Cannabis leukemia treatment, or treatment for any form of cancer with cannabinoids, is controversial to say the least, but not for the mother of Landon Riddle. Sierra, Landon’s mother, has not only dealt wither her little boy’s cancer but also has had to deal aggressively with negativity from doctors over the treatment for her son that has worked the best for him. Parents that care for their sick children are with them constantly and any small change catches their attention. When cannabis was introduced to her son as a treatment, she was able to wean him off of many of the pharmaceutical drugs prescribed by Landon’s doctors and her son showed relief from the symptoms of extensive chemotherapy treatments.
There are a number of personal stories of marijuana helping cancer patients in some way, but nothing is clear about what exactly marijuana can do to help patients. Extensive research must be conducted to know how cannabis can battle cancer but until the federal government removes cannabis from its schedule 1 listing, there is little chance of the necessary testing being completed. Have you heard enough stories about cannabis helping people medically to want to see the research completed?
The findings so far from published lab studies suggest cannabidiol (CBD), one of more than 100 cannabinoids present in the plant, targets certain pathways in leukemia. The evidence indicates that leukemia cells have a high number of cannabinoid receptors—primarily the receptor CB2. The proteins on the cell membrane (receptors) recognize the chemical compound, CBD. The shape of the receptor mirrors the shape of the compound, enabling the CBD to land and attach to the cell. “It’s like a key in the lock,” says Dr. Bonni Goldstein, medical director of Canna-Centers in Los Angeles and the medical adviser to Weedmaps.com, a resource for people seeking specialists to oversee their medical cannabis treatment. “When compounds such as cannabidiol bond to receptors, it causes the cell to die.”
Further studies are needed to verify that CBD could potentially kill leukemia, says Robert McKallip, an associate professor of immunology at Mercer University School of Medicine, who conducted some of the earliest research on the anti-leukemia properties of compounds found in cannabis. McKallip suggests cannabis could be used along with other treatments for leukemia. “Combined with other targeted therapies, which again, specifically target the leukemia, you give it a one-two punch and hopefully reduce side effects and improve efficacy of treatment,” he says.
Riddle isn’t a doctor, but she theorizes that while the chemo initially cleared Landon’s cancer, it’s the cannabis that has kept his disease from coming back. Oncologists who treat pediatric patients often tell families that when the five-year mark passes, their child is in the clear. It’s been nearly five years since Riddle sat in that conference room meeting; Landon is still cancer-free. Riddle says that once he hits the five-year mark this fall, he’ll set a precedent for pediatric leukemia patients in the U.S., and maybe even worldwide.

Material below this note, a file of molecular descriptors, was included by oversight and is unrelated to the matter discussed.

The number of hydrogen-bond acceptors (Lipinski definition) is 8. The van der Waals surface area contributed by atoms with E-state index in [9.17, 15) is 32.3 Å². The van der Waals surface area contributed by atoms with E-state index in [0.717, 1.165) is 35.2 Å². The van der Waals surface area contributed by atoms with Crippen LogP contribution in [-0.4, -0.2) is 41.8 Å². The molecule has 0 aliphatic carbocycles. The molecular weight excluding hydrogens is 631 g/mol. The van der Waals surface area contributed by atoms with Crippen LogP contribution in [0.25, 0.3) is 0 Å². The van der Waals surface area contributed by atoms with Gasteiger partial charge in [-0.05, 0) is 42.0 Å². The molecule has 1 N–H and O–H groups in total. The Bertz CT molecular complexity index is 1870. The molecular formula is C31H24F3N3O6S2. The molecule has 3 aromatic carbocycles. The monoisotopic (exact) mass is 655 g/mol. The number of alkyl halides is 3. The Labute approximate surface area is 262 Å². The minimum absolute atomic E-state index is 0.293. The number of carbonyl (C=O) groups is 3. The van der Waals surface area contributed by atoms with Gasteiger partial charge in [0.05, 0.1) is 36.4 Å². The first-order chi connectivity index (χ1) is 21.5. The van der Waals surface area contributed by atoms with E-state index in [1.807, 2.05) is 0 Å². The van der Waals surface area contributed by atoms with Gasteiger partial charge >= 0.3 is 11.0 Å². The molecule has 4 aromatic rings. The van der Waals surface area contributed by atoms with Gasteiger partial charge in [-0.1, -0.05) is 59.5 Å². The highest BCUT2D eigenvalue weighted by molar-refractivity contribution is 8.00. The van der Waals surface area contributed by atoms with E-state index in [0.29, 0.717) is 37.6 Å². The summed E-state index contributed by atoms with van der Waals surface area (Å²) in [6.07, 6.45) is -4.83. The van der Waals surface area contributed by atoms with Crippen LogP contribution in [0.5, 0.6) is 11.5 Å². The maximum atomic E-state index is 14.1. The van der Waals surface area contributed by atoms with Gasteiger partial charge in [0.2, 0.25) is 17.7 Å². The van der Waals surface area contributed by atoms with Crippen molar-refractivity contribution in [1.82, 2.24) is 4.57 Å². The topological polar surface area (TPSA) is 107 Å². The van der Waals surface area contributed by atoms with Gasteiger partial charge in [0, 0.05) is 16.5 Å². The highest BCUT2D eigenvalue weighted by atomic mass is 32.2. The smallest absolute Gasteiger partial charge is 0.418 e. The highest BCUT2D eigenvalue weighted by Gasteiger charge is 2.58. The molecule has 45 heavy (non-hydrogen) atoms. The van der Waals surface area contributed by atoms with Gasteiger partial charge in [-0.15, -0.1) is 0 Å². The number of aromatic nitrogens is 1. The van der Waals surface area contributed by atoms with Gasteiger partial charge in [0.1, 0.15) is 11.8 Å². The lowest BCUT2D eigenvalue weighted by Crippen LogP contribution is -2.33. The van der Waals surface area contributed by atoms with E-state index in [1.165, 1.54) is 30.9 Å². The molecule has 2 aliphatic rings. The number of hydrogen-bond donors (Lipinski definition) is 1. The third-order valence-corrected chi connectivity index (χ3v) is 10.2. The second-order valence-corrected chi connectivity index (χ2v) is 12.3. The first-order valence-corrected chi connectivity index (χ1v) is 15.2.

Riddle, a single mother, was willing to do whatever it would take to rid Landon of the cancer in his blood that had spread to his brain and formed a tumor in his chest the size of a large grapefruit. She desperately wanted to trust the doctors at the Huntsman Cancer Institute in Salt Lake City, where her son was diagnosed at age 2, and who admitted to her that they weren’t sure they could save his life.
She knew the leukemia treatment protocols are backed by decades of research. But they are infamously rough for a child and drag on for years. First, there would be several months of aggressive inpatient chemo and other therapies for what’s known as “remission reduction.” After that, even when blood work showed the disease had entered remission, Landon would need years of chemo and monitoring—called “consolidation”—to make sure his body wasn’t harboring leukemia cells.
This aggressive approach is one of the main reasons pediatric leukemia, depending on its more specific classification, has at least an 80 to 90 percent survival rate. The Leukemia & Lymphoma Society estimates that nearly 5,000 kids will be diagnosed in the U.S. with some form of leukemia in 2017. For most of the kids who go through the entire course of treatment, the illness turns out to be a mere blip on the screen of childhood. Riddle hoped the same would be true for her son. But Landon appeared to be among a small percentage of children with leukemia for whom the treatment was unbearable, excruciating. The chemo caused him to vomit up to 50 times a day, which made it difficult for him to speak because his esophagus was burned and closed up. The chemo had compromised his immune system so severely that he caught every bug in the hospital, just about every strain of stomach viruses, influenza and the common cold. He eventually developed numbness, tingling, pain and weakness (neuropathy) in his feet and ankles, and was no longer able to walk.
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